Structural reforms were the major legal event in Mexico in 2013, affecting three main areas: increasing competitiveness, strengthening the institutional system and expanding social rights.

Under the Pact for Mexico (Pacto por Mexico), which was established in 2012 by the leaders of the three major political parties and the presidency in order to work together on shared priorities, the Mexican Congress has produced a reform package with the potential to revitalise the country’s crucial energy sector. Despite some opposition, the energy reform was passed due to the need to expand investment in the exploration and production of oil and gas in the country. Besides creating benefits for private investors, the energy reform should have a broad, positive impact on the national economy.

The introduction of foreign capital and enterprise should help improve the performance of the energy sector, which could enhance the production of oil and natural gas and ultimately promote greater economic growth. This would also most likely strengthen relations with Mexico’s northern neighbours by reducing emigration, as well as helping to boost North American Free Trade Agreement ties.

Meanwhile, the tax reform has offered “goodwill” signals to Mexicans, specifically with the repeal of the single rate business tax and the tax on cash deposits. This is in addition to the possibility of citizens establishing “conclusive agreements” with the tax authorities as a way of resolving disputes.

At the same time, special new taxes have been placed on soft drinks and high carbohydrate foods, while the income tax rate for individuals has jumped to a maximum of 35% and limits have been placed on deductions by individuals. Corporations were also the target of the reforms, with the corporate tax rate rising to an effective tax rate of 37%.

Furthermore, the consolidation tax regime was repealed and replaced by one that is similar, but simpler. In addition, the sale of shares by individuals on the stock market will be taxed at 10% of the gain. All of these tax amendments are predominantly aimed at increasing tax collection in order to enable the government to boost public expenditure and drive the economy forward.

In order to promote economic growth, key reforms to help develop the banking and financial system have also taken place. The onset of lower interests rates, for example, should, in theory result in more loans (including a higher amount), which in turn could encourage greater investment.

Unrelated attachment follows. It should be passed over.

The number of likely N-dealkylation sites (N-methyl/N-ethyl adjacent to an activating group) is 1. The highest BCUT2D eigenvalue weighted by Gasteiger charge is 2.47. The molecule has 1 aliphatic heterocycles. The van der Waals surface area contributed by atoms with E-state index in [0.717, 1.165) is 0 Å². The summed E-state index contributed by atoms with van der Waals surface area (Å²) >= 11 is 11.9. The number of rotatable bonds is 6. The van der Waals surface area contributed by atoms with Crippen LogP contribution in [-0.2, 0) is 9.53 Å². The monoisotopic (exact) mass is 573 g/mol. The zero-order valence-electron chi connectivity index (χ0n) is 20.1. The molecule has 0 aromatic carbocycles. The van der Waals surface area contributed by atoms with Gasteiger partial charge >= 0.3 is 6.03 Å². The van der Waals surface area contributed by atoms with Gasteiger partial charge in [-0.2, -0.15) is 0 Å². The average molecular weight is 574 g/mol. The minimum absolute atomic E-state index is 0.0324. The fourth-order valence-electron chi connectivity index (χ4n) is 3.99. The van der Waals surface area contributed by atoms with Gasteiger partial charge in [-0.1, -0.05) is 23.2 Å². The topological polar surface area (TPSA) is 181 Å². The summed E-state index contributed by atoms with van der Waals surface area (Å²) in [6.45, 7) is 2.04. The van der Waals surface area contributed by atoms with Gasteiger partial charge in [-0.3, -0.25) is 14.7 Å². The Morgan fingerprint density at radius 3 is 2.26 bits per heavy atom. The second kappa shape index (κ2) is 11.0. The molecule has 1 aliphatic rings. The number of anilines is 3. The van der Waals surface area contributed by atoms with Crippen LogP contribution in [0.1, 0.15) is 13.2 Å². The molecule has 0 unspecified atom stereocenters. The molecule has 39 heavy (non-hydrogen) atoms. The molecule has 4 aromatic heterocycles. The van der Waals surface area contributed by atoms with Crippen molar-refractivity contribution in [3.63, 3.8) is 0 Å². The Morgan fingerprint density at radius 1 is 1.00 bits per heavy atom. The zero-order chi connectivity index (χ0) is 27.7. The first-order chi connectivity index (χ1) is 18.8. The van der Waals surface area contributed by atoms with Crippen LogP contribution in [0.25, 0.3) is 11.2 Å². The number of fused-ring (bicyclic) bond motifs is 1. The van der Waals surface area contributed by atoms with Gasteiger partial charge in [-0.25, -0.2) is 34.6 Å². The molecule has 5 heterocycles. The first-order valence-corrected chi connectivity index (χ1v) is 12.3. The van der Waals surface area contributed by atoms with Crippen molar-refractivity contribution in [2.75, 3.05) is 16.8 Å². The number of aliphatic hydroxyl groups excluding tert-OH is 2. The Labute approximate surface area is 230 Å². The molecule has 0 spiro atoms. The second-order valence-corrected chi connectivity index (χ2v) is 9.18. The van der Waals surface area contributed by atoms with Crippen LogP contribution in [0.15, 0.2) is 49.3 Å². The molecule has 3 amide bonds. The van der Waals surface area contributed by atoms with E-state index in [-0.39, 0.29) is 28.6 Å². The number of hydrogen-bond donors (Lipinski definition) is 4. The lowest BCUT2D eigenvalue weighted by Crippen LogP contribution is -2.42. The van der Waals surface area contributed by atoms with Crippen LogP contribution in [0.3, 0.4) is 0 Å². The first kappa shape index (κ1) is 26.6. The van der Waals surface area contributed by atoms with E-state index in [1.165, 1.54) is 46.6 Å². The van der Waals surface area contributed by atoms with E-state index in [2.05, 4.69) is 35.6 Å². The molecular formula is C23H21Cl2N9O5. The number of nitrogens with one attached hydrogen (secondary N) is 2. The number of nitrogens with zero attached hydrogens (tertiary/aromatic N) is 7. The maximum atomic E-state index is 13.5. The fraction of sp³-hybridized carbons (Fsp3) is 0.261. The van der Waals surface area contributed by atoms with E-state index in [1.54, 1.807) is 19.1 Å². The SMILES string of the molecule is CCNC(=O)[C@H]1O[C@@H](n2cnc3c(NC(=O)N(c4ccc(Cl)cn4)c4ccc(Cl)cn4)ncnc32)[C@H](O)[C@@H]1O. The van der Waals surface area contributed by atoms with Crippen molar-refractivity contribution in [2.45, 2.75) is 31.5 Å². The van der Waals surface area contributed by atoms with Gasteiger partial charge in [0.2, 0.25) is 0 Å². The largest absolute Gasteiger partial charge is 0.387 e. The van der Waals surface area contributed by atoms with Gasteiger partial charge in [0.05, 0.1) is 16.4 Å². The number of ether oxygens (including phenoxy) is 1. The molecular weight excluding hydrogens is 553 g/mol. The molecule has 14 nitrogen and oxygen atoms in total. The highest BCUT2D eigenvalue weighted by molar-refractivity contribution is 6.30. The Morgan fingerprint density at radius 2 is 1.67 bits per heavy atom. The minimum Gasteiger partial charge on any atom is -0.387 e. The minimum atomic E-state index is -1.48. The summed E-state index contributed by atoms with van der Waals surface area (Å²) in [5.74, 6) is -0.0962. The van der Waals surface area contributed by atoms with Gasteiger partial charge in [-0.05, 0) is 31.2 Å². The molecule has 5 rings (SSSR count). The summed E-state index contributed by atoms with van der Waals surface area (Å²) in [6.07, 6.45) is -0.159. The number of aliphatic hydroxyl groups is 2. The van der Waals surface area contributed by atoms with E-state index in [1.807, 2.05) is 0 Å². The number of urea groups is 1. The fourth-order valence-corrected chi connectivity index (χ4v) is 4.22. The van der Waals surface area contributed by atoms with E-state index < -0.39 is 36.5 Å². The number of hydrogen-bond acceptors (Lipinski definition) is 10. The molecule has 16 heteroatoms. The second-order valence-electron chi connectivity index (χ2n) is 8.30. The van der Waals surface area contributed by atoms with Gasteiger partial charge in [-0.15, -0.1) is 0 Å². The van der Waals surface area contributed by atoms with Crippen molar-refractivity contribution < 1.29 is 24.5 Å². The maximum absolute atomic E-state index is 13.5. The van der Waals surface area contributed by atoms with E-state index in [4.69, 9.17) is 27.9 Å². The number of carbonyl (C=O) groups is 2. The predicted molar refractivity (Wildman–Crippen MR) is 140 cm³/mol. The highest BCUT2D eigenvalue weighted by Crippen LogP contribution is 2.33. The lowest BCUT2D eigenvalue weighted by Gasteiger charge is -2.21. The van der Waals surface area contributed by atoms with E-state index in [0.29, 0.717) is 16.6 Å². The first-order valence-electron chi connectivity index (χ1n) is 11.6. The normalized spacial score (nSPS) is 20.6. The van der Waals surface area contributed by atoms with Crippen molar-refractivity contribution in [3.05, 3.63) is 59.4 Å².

Another key reform has been to strengthen competition in certain Mexican markets. To this end, the Federal Competition Commission (Comisión Federal de Competencia, CFC) was reorganised to create a new autonomous constitutional entity.

As for structural changes, the number of commissioners was increased from five to seven, and radio and telecommunications responsibilities were transferred from the jurisdiction of the CFC to a different authority, namely the newly-created Federal Institute of Telecommunications.

This new entity will have the role of introducing more competition into the telecommunications industry, a highly concentrated market. The reform is essentially centred on promoting competition by encouraging the entry of other operators. This in turn is expected to reduce the cost of telecommunications and broadcasting services.

The announced changes have very promising implications for business, with clear prospects for a reduction in entry barriers, greater opportunities for more foreign investment and an estimated economic growth rate of between 5% and 6% per year.

The structural reform provides increased hope that Mexico will move toward a faster rate of growth in aggregate income and higher earnings for citizens at the lower end of the income spectrum. This could eventually go a ways to accelerating Mexico’s transition from a developing to a developed country.